P3.180 Friday, Jan. 6 The morphology of the myomere-myoseptal intersections in a lamprey (Petromyzon marinus) and a shark (Squalus acanthias) WOOD, B.M.*; ANDERMANN, R.J.; HOMBERGER, D.G.; Louisiana State Univ., Baton Rouge ; Louisiana State Univ., Baton Rouge ; Louisiana State Univ., Baton Rouge firstname.lastname@example.org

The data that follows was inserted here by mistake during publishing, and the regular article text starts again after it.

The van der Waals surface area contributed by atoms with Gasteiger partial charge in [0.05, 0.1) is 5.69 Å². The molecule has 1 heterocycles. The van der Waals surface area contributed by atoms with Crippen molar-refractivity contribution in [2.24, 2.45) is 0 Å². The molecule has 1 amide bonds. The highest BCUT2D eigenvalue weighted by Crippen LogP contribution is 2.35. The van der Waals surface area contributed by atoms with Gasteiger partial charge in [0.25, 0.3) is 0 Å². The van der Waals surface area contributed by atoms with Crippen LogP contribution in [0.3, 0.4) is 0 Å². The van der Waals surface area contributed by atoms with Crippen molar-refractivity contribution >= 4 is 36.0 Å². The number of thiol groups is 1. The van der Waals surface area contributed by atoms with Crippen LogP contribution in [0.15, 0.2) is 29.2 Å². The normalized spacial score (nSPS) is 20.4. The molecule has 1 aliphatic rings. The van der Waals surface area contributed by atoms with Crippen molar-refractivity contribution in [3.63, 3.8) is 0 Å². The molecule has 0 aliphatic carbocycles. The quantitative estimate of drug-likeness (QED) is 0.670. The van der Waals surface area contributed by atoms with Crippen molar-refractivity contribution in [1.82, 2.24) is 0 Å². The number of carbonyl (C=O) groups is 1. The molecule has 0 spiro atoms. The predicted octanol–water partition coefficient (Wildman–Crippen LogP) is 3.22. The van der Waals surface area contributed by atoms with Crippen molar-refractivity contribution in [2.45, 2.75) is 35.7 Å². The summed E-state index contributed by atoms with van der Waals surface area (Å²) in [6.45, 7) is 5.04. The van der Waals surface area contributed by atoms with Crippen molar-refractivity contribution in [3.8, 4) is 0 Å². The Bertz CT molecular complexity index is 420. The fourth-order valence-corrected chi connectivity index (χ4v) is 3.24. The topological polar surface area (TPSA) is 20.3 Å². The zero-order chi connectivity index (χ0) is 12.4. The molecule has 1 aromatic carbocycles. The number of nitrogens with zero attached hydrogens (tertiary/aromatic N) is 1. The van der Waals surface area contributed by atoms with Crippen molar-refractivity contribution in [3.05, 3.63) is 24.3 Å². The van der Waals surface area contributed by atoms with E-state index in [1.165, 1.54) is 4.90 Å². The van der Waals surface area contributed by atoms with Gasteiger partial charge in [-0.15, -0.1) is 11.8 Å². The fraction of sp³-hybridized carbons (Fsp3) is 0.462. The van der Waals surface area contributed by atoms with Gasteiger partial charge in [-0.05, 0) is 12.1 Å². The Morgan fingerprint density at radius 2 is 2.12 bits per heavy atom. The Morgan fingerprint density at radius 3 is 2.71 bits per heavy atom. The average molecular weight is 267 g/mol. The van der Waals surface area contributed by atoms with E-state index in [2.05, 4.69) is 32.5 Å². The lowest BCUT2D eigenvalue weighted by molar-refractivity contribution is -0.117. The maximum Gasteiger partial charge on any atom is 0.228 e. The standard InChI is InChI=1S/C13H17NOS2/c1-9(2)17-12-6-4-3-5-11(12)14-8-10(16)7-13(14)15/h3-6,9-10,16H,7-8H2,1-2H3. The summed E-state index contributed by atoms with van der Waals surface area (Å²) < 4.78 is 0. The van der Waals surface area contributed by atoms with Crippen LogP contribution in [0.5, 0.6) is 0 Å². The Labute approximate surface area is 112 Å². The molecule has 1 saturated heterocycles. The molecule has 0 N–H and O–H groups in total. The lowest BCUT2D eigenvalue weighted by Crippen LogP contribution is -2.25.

An accurate anatomical description of the myomere-myoseptal intersections in the axial musculature of piscine vertebrates is a necessary basis for a mechanical explanation of how contractile forces are transmitted from one myomere to the next via myosepta. As a first step, the superficial muscle fiber bundles were analyzed through microdissection at their intersection with myosepta in the trunk region. In the lamprey, the tendons of myomeric muscle fiber bundles join a myoseptum on each side, but in opposite directions, at shallow to right angles (depending on the curvature of the myoseptum). In the shark, the tendons of myomeric muscle fiber bundles traverse a myoseptum to connect mainly to muscle fiber bundles directly across, but separate slips of tendons connect to muscle fiber bundles diagonally across. These observations suggest that, at least in the superficial axial musculature of lampreys and sharks, muscle fiber bundles do not terminally attach to myosepta. Hence, contractile forces of the superficial muscle fiber bundles may be transmitted to one another across the myosepta. These observations show that the structural and mechanical relationships between the myosepta and myomeres deserve to be analyzed in depth. Furthermore, a realistic (“realitätsgetreues”) biomechanical model of the myomeric-myoseptal intersections may provide information for a more complete understanding of (1) the interactions between the central nervous system and the axial musculature; (2) the evolutionary changes in the axial musculature of Petromyzontiformes and Chondrichthyes; and (3) the evolutionary history of early fishes.